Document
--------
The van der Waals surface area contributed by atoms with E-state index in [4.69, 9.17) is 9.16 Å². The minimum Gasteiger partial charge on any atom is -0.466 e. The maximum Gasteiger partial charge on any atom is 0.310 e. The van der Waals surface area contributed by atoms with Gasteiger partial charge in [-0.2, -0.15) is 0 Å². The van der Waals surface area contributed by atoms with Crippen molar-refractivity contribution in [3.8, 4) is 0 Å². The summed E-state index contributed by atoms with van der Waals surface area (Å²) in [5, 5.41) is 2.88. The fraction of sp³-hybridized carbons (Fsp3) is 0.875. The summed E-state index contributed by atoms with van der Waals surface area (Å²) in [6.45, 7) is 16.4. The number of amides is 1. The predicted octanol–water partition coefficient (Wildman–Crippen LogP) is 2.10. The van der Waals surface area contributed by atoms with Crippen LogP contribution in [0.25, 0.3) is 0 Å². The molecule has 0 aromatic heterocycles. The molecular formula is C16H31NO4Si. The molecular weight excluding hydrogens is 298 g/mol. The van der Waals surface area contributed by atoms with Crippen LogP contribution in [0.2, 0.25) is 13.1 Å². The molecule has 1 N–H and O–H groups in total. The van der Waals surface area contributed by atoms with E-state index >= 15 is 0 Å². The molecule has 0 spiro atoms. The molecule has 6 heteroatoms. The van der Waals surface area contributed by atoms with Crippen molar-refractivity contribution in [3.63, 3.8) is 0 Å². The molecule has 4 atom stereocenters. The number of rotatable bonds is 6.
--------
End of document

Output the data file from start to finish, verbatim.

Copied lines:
The van der Waals surface area contributed by atoms with E-state index in [4.69, 9.17) is 9.16 Å². The minimum Gasteiger partial charge on any atom is -0.466 e. The maximum Gasteiger partial charge on any atom is 0.310 e. The van der Waals surface area contributed by atoms with Gasteiger partial charge in [-0.2, -0.15) is 0 Å². The van der Waals surface area contributed by atoms with Crippen molar-refractivity contribution in [3.8, 4) is 0 Å². The summed E-state index contributed by atoms with van der Waals surface area (Å²) in [5, 5.41) is 2.88. The fraction of sp³-hybridized carbons (Fsp3) is 0.875. The summed E-state index contributed by atoms with van der Waals surface area (Å²) in [6.45, 7) is 16.4. The number of amides is 1. The predicted octanol–water partition coefficient (Wildman–Crippen LogP) is 2.10. The van der Waals surface area contributed by atoms with Crippen LogP contribution in [0.25, 0.3) is 0 Å². The molecule has 0 aromatic heterocycles. The molecular formula is C16H31NO4Si. The molecular weight excluding hydrogens is 298 g/mol. The van der Waals surface area contributed by atoms with Crippen LogP contribution in [0.2, 0.25) is 13.1 Å². The molecule has 1 N–H and O–H groups in total. The van der Waals surface area contributed by atoms with E-state index >= 15 is 0 Å². The molecule has 0 spiro atoms. The molecule has 6 heteroatoms. The van der Waals surface area contributed by atoms with Crippen molar-refractivity contribution in [3.63, 3.8) is 0 Å². The molecule has 4 atom stereocenters. The number of rotatable bonds is 6.